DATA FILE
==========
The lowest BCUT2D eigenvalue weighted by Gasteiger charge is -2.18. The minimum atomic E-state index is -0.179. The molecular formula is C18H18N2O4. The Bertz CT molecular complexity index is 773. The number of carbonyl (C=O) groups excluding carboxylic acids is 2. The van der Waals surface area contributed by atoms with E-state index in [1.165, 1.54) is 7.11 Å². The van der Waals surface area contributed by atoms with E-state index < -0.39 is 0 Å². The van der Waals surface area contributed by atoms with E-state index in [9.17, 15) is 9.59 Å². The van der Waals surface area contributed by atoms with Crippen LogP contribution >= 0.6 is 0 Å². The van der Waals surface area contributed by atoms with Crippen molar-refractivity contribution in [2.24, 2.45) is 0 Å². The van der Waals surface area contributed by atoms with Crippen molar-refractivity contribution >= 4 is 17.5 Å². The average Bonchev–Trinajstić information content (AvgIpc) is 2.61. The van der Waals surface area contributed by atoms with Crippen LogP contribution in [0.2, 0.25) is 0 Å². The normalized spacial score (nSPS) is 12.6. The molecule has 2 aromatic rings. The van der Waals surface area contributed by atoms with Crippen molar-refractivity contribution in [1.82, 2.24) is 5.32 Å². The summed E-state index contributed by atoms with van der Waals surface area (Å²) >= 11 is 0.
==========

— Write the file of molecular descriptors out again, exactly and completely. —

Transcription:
The lowest BCUT2D eigenvalue weighted by Gasteiger charge is -2.18. The minimum atomic E-state index is -0.179. The molecular formula is C18H18N2O4. The Bertz CT molecular complexity index is 773. The number of carbonyl (C=O) groups excluding carboxylic acids is 2. The van der Waals surface area contributed by atoms with E-state index in [1.165, 1.54) is 7.11 Å². The van der Waals surface area contributed by atoms with E-state index < -0.39 is 0 Å². The van der Waals surface area contributed by atoms with E-state index in [9.17, 15) is 9.59 Å². The van der Waals surface area contributed by atoms with Crippen LogP contribution >= 0.6 is 0 Å². The van der Waals surface area contributed by atoms with Crippen molar-refractivity contribution in [2.24, 2.45) is 0 Å². The van der Waals surface area contributed by atoms with Crippen molar-refractivity contribution >= 4 is 17.5 Å². The average Bonchev–Trinajstić information content (AvgIpc) is 2.61. The van der Waals surface area contributed by atoms with Crippen LogP contribution in [0.2, 0.25) is 0 Å². The normalized spacial score (nSPS) is 12.6. The molecule has 2 aromatic rings. The van der Waals surface area contributed by atoms with Crippen molar-refractivity contribution in [1.82, 2.24) is 5.32 Å². The summed E-state index contributed by atoms with van der Waals surface area (Å²) >= 11 is 0.